Goldbach’s Conjecture Proof

Here’s a proof sketch of Goldbach’s conjecture, which states that any even number can be formed as the sum of two prime numbers.

We start by envisioning any even number as the sum of any column within two rows. E.g. 14 is:

 2  3  4 5 6 7
12 11 10 9 7 7

The bolded “columns” are those ones that satisfy the conjecture, i.e. are composed of two primes.

Conceptually, the conjecture merely says that it’s impossible to “eliminate” every number below the primes in the top row via division by one of the primes in the top row. For example, the 3 eliminates the 9 from consideration (which is why the 5 doesn’t count despite being prime itself), but nothing eliminates the 11 or the 7 on the bottom row.

To start, we recognize that the pattern of “hits” created by the primes in the top row is unique within the scope of any composite prime series. For instance, the prime series 2, 4, 6… and 3, 6, 9… form the composite prime series 2, 3, 4, 6… By bolding the numbers in this series, and italicizing the rest, we can see this as a visible pattern that is symmetrical.

0123456

Lemma 1: This pattern (hit, miss, hit, hit, hit, miss, hit) can be repeated if and only if we add the product of the primes. In this case, 2⋅3=6. And indeed, if we add 6 we get:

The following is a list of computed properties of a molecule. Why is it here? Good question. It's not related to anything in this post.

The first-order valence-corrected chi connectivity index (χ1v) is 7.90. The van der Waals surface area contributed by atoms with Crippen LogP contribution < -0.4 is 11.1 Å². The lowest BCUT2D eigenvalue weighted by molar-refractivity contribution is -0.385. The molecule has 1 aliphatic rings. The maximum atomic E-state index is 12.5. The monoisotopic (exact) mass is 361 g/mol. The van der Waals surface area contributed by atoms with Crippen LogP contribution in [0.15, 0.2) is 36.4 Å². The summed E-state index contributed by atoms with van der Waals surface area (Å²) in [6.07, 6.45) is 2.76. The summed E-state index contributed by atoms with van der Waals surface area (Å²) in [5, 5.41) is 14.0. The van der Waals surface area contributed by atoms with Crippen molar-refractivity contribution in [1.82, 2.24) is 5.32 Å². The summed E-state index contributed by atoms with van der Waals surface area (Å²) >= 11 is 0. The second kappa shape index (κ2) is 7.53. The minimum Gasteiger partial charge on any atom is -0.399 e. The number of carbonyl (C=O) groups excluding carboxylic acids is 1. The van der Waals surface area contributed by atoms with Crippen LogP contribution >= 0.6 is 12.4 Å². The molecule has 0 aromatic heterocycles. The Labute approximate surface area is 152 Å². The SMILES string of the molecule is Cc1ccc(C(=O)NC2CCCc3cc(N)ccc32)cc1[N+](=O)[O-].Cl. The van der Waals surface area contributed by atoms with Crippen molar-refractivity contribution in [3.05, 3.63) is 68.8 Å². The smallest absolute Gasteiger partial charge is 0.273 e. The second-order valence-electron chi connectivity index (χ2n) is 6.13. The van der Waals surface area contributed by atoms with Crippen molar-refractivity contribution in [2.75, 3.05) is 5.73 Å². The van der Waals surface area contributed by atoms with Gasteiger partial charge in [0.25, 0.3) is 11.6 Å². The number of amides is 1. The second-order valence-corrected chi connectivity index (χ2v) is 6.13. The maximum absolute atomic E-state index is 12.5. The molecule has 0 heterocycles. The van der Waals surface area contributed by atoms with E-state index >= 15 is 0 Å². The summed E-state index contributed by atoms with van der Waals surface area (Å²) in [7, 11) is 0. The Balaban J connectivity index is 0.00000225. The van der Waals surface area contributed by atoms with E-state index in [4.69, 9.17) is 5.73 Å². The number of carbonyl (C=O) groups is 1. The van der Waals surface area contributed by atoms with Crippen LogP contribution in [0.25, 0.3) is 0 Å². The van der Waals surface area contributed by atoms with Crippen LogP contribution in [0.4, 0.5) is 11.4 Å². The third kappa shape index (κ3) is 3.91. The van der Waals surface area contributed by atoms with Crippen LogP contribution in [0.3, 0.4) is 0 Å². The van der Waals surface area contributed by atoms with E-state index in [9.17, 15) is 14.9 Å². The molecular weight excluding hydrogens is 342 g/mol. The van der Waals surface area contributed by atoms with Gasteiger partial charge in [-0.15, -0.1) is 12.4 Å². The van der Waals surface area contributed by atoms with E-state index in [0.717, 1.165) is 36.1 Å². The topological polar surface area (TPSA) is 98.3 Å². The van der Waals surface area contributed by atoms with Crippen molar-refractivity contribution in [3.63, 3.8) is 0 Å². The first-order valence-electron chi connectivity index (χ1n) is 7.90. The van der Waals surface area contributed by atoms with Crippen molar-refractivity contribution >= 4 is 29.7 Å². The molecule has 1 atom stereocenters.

6 7 8 9 10 11 12

And this is true for any multiple of 6. Suppose we add 12 instead:

12 13 14 15 16 17 18

Now let’s try some number that’s not a multiple of 6, such as 8.

8 9 10 11 12 13 14

We don’t hit the middle number, which in this case is 11.

Now we can extend Lemma 1 in two ways to make Lemma 1b.

  1. It is true even if we replace the “skip” with “wildcard”. I.e. we could say that the miss on 11 is disqualifying in that last sequence, but the hit on 9 isn’t, and it will still be true.
  2. It is true even if we confine our search to either half of the symmetry.

In other words, even if we were only searching for a hit-wildcard-hit-hit, we’d only find it starting on 6a + 2.

Let’s do another quick example for funsies, using 2, 3, and 5. Their product is 30, so we can add 30 to the original sequence and see the congruence.

 0  1  2  3  4  5
30 31 32 33 34 35

32 is divisible by 2 (but not 3 or 5). 33 is divisible by 3 (but not 2 or 5). And 35 is divisible by 5 (but not 2 or 3). We can also operate in reverse, to see that 30 was the end of a symmetry as well.

0 1 2 3 4 5 ... 25 26 27 28 29 30

28 is divisible by 2 (but not 3 or 5). 27 is divisible by 3 (but not 2 or 5). 25 is divisible by 5 (but not 2 or 3). And here is the crucial part! This symmetry exists if and only if the final number is a multiple of the primes that form the series. I.e. 30 in our example with 2, 3, and 5.

Why does this matter? Because, if we go back to our original problem, we’re trying to prove that it’s impossible to create a number where the primes in the top row (less than or equal to half of that number) are paired with numbers on the bottom row that are divisible by the primes in the first row. Now we see that the only way for those bottom numbers to all be divisible is if they are at the end of the composite prime sequence. I.e. we have to find an even number, 2k, that equals the product of all primes less than or equal to k. And (Lemma X), that’s impossible.

For instance, 14 is not equal to 2⋅3⋅5⋅7=210.

QED

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